Technology Transfer in the Pharmaceutical Industry for Setting Up Operations in New Markets
Pharmaceutical companies are increasingly adopting technology transfer strategies to gain a foothold in the Russian, Chinese and Brazilian markets, where there are high barriers to entry. Technology transfer helps companies increase cost competitiveness by leveraging the low manufacturing costs in those regions. The traditional model of setting up subsidiaries is complicated, time consuming and capital intensive. Additionally, these countries have strict regulations on importing drugs and low FDI investments, as they seek to protect their local companies and production.
Some Recent Examples
In 2016, Pfizer transferred their rights and technologies to NovaMedica (Russia) to produce 30 medicines in Russia. This gave Pfizer direct access into the Russian market, where the earlier stringent regulations had made it difficult for them to enter. In 2017, Otsuka Pharmaceutical (Japan) and R-Pharm Group (Russia) collaborated to manufacture and market Deltyba, a drug for the treatment of pulmonary multidrug-resistant tuberculosis, in Russia and the Commonwealth of Independent States.
Reasons for the Adoption of Technology Transfer
- Regulatory Landscape – In developing countries there are strict laws and regulations that block the market mainly for foreign corporations. These laws protect local production in their own countries, especially in drug manufacturing, thereby making technology transfer for all foreign corporations a more feasible option.
- Competitive Pricing – Transferring technology to local manufacturers in developing countries leads to cheaper production and labor costs, thereby reducing the cost of drug manufacturing and widening margins.
- Increase in Manufacturing Capacity – Companies’ manufacturing capability can potentially increase by two to three times, eventually transforming into actual savings of 30-40% in production cost over one to four years. Dishman Pharmaceuticals, a recipient of technology transfer from a Swiss-based corporation, gained nearly 40% savings using a manufacturing facility in Gujrat, India.
Key Pointers and Contractual Insights to Consider Before Engaging in Technology Transfer Relationships
- Licensee Selection and Identification – While selecting a licensee, their reputation, including whether there are any ongoing litigations on the supplier, must be checked. The scaling ability of the licensee should be high, to allow scope for higher production capabilities in the future. The equipment that the licensee uses must be able to manufacture the product to the desirable specifications.
- Scope – Defining the scope of the agreement and its specifics is of utmost importance, as going forward it will dictate the concise outcomes expected from the licensee and determine whether the transfer was successful or not. The parameters defined in the scope could be the specifications of the product being manufactured, the scale at which the product must be manufactured, or even a research objective.
- Payment Terms – It’s important to consider placing contingencies into the payment terms based on the scope and specifications. These can include granting incentives in terms of royalty bonuses or milestone payments for reaching certain milestones, or disincentives in terms of penalties or deductions if the desired criterion is not met.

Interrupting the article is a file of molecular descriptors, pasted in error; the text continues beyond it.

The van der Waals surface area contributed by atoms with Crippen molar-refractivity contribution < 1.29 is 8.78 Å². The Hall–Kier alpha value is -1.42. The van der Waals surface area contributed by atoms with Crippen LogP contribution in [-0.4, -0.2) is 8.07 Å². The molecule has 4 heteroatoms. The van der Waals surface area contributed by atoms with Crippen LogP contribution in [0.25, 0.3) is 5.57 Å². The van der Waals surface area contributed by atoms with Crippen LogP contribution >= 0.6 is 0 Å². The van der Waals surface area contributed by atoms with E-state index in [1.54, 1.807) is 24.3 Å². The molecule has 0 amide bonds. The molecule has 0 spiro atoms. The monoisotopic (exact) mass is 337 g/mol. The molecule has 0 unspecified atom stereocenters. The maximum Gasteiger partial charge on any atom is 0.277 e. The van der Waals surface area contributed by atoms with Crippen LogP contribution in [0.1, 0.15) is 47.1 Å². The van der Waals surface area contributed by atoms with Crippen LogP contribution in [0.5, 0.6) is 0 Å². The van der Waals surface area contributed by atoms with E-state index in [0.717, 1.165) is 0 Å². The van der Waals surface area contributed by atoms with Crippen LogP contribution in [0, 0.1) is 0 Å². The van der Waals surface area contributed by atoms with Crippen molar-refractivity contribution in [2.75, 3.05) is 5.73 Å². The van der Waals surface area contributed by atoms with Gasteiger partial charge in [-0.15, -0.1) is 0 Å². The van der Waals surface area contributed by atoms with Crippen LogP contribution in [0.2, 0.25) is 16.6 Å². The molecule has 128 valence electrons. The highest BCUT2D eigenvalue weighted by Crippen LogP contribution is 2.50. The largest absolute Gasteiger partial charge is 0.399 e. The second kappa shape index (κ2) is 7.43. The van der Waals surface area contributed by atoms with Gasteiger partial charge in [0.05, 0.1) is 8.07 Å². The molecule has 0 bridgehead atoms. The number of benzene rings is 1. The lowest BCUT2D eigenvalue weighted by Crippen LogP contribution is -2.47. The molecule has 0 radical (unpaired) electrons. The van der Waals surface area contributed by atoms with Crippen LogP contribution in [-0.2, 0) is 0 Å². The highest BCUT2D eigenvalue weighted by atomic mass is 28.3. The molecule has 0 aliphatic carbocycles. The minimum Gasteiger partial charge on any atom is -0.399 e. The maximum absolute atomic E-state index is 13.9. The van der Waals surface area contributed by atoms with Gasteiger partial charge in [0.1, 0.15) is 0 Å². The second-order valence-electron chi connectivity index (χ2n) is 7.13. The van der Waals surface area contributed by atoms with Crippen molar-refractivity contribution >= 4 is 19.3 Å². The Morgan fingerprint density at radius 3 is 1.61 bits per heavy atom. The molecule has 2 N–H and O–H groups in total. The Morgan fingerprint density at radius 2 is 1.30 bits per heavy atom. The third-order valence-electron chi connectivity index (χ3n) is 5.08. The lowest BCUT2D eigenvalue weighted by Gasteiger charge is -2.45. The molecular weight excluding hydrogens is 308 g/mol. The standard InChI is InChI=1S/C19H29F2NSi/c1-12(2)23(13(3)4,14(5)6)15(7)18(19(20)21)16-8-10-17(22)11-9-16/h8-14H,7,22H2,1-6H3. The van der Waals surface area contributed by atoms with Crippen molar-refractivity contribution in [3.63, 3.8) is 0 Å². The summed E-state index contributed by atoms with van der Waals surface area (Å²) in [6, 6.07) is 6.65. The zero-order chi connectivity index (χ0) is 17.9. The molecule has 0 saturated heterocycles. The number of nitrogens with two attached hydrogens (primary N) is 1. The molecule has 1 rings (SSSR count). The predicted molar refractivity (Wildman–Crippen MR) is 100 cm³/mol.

- License Grants – The contract will contain the information of all the rights and licenses which the licensee has access to. If the licensee is manufacturing an intermediate part of an API, then it will also include any licensed ingredient of the licenser which the licensee requires as an active ingredient.
- Technical Assistance – This section in the contract will cater to the technical aspect of the transfer of information. It will include the documentation and the service package which the licensee might require.
- Pharmacovigilance and Quality – Clearly mention the steps the licensee must take if an adverse event occurs and the contract is breached in any manner. In case of a breach of licensed products or quality issue, the licensee is subjected to inform the licenser in a short timeframe, generally decided to be a day or two.
- Non-disclosure of Agreement (NDA) – This part prevents the two parties from divulging any confidential information between them to any third party. The NDA makes sure that the patented rights and technology of the parent corporation is safe and not subject to any infringement by a third-party company.
- Audit and Reports – The licenser has the option here to seek audit reports on the project progress on a monthly, quarterly or half-yearly basis depending on the type of process involved.
- Exit Planning – A exit strategy should be included in case either party does not wish to continue with the existing contract. Protection of the intellectual property of the licenser, along with the penalties either of the party will bear because of the early exit, will be mentioned in this section.
Technology Transfer has gained traction in the last few years because it allows corporations to break into untapped markets while simultaneously providing an opportunity for competitive pricing. Communication between the licenser and the licensee plays a key role in a successful technology transfer process. A precise and transparent contract between the two companies is important for a successful collaboration where both the companies can benefit.